פרשת בשלח

Who is like You, O Lord, among the mighty;
Who is like You, majestic in holiness?

Who is like You, O Lord, among the mighty – God’s essential being is hidden from the eyes of all living creatures, and no one can grasp Him, as is explained in the Talmud (B. Gittin 56b),

Aba Chanan said (Psalms 89:9), Who is mighty like You, O Lord? [Rather it should be read] Who is like You, mighty in self-restraint? You heard the blasphemy and insults of that wicked man, and You kept silent!
In the school of Rabi Ishmael it was taught: Who is like You, O Lord, among the mighty באלם [Rather read] Who is like You among the mute באלמים!

Majestic in holiness – meaning explicitly revealed. Within everything one can recognize distinctly and with clarity that there is a Creator, for all that is created reveals there must be a Creator. Every time she encounters the world, the God-seeker will ask herself “Who created this?”

This is the interpretation of the liturgical hymn Majesty and Faithfulness are His who lives forever. Majesty refers to being explicitly revealed, and Faithfulness refers to being hidden and concealed. Something which is not hidden does not require faith, rather it is what is concealed that necessitates faith.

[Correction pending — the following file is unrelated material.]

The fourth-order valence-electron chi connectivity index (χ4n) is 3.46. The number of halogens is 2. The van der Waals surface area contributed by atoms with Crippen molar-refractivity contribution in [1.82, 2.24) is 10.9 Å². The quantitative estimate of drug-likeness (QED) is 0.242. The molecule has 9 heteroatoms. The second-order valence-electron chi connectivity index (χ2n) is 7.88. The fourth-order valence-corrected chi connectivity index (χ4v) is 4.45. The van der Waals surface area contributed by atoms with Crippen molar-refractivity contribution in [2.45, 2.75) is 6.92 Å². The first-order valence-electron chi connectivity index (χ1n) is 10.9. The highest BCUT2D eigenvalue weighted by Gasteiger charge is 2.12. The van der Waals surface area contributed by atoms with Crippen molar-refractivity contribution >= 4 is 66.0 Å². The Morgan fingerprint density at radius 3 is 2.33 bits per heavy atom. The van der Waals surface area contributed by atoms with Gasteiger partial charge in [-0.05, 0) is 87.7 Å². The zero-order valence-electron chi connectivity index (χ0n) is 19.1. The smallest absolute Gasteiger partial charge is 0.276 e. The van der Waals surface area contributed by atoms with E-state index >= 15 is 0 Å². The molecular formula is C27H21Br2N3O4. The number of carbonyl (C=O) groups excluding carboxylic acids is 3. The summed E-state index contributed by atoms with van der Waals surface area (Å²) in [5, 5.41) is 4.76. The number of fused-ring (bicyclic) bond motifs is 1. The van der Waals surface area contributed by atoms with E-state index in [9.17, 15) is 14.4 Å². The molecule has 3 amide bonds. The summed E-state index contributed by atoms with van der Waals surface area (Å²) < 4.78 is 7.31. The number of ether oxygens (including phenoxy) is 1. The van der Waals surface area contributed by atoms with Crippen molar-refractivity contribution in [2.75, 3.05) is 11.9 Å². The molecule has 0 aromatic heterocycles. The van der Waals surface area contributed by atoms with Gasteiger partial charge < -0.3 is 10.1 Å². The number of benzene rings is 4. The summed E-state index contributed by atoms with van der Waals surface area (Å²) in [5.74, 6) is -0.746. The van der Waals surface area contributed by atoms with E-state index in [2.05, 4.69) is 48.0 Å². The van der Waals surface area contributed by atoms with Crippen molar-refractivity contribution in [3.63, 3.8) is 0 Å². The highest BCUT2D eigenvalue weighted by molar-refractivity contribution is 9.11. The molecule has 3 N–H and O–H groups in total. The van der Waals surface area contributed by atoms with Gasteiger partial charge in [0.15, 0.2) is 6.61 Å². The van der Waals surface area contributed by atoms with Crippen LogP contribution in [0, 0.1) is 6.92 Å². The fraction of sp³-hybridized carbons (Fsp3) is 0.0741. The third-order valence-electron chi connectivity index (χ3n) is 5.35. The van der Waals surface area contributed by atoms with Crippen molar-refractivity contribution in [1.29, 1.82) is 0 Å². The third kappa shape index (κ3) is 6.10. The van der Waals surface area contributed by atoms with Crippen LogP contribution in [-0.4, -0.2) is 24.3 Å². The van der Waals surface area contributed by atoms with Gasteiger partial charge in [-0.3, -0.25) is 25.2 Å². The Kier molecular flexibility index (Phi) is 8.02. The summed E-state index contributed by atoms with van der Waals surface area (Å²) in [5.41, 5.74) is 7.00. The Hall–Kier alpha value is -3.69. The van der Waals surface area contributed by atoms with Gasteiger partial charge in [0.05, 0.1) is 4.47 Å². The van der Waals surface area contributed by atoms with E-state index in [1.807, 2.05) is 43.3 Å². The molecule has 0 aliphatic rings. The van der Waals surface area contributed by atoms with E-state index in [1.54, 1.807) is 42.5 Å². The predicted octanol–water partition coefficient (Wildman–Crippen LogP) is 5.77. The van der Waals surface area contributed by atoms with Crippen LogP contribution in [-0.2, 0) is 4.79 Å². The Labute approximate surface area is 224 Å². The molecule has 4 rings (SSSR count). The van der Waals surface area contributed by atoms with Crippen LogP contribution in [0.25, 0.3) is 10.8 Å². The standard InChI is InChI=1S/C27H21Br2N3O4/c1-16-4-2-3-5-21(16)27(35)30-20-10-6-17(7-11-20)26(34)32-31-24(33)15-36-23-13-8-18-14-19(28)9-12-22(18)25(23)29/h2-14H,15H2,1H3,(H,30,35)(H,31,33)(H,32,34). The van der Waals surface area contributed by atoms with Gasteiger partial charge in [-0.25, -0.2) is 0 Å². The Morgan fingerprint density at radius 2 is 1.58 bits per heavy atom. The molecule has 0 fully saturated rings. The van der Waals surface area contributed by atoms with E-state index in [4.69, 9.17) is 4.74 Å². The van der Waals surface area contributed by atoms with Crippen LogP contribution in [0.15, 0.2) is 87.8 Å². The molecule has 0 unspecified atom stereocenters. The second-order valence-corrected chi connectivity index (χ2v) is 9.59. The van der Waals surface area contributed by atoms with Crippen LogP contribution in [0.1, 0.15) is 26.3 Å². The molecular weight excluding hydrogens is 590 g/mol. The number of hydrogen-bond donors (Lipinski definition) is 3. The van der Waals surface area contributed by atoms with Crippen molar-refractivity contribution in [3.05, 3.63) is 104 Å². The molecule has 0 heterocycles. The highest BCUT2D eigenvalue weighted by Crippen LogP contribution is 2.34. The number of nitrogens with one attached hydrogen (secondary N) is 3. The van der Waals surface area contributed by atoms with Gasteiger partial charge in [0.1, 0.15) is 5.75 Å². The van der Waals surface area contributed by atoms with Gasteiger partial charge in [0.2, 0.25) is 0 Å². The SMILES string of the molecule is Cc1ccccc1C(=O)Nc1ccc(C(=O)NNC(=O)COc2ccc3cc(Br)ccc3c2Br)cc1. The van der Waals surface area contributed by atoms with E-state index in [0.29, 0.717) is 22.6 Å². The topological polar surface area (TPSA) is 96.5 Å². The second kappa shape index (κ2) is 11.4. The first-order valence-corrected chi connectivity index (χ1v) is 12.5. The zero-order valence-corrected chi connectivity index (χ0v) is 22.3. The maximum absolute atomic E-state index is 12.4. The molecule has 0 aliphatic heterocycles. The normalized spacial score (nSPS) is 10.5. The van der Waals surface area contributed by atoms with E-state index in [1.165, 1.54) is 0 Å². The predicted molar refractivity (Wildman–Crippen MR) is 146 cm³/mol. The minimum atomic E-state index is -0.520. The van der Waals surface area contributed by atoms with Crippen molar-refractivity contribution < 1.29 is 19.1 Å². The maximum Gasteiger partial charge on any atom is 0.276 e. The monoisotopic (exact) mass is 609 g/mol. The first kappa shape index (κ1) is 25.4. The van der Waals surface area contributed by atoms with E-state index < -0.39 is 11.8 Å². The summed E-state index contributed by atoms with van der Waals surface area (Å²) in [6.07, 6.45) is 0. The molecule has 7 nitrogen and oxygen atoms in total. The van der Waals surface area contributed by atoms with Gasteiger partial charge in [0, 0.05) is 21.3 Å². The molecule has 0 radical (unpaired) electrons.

Conversely, the only thing [about God] which is “explicit” to a person is the radical wonder which engenders the question “Who created this?” These two things, the hidden and the revealed, are only able to coexist in God alone.

 

The Jewish people just crossed the sea and witnessed something beyond belief.  It was so miraculous that they were collectively and spontaneously moved to song, to give praise and thanks and expression to this overwhelming feeling inside.  And even there, at the climax of God’s entrance into the world, they resist the urge to make a statement, to solidify and concretize this ecstatic experience of the Divine, to try and make an absolute claim about God in world.  Instead they ask the question “Who is like You?”

Because a question, as the Ishbitzer points out, is all we have.  Not in a limiting way.  It is the only way.  A question allows the object of one’s questioning to never be tied down, to remain larger and greater than any answer we could provide.  Whether we are questioning if God is even here, silent in the face of injustice, or because we are so moved by a beauty in the world that transcends the boundaries of what we thought was possible, it is always a question.

 

Link to original Hebrew text

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